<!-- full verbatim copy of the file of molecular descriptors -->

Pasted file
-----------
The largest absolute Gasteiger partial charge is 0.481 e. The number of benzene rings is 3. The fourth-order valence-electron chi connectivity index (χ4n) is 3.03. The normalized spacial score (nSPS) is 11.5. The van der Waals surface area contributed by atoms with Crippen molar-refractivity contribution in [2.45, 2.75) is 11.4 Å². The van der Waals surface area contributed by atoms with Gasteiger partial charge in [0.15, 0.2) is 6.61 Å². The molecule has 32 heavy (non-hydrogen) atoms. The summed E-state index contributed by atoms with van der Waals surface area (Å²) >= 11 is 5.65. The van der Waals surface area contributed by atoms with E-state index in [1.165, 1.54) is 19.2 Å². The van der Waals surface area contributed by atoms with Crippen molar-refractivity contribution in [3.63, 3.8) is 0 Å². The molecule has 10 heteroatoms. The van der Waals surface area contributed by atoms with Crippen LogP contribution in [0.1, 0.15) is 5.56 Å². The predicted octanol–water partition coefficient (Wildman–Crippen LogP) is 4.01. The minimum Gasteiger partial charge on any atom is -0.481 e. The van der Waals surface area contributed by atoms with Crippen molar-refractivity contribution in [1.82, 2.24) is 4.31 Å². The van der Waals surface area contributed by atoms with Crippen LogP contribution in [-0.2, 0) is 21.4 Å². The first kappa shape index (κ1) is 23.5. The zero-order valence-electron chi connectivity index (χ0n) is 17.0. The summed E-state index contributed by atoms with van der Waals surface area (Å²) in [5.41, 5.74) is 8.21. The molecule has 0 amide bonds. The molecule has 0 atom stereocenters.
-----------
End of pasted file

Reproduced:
The largest absolute Gasteiger partial charge is 0.481 e. The number of benzene rings is 3. The fourth-order valence-electron chi connectivity index (χ4n) is 3.03. The normalized spacial score (nSPS) is 11.5. The van der Waals surface area contributed by atoms with Crippen molar-refractivity contribution in [2.45, 2.75) is 11.4 Å². The van der Waals surface area contributed by atoms with Gasteiger partial charge in [0.15, 0.2) is 6.61 Å². The molecule has 32 heavy (non-hydrogen) atoms. The summed E-state index contributed by atoms with van der Waals surface area (Å²) >= 11 is 5.65. The van der Waals surface area contributed by atoms with E-state index in [1.165, 1.54) is 19.2 Å². The van der Waals surface area contributed by atoms with Crippen molar-refractivity contribution in [3.63, 3.8) is 0 Å². The molecule has 10 heteroatoms. The van der Waals surface area contributed by atoms with Crippen LogP contribution in [0.1, 0.15) is 5.56 Å². The predicted octanol–water partition coefficient (Wildman–Crippen LogP) is 4.01. The minimum Gasteiger partial charge on any atom is -0.481 e. The van der Waals surface area contributed by atoms with Crippen molar-refractivity contribution in [1.82, 2.24) is 4.31 Å². The van der Waals surface area contributed by atoms with Crippen LogP contribution in [-0.2, 0) is 21.4 Å². The first kappa shape index (κ1) is 23.5. The zero-order valence-electron chi connectivity index (χ0n) is 17.0. The summed E-state index contributed by atoms with van der Waals surface area (Å²) in [5.41, 5.74) is 8.21. The molecule has 0 amide bonds. The molecule has 0 atom stereocenters.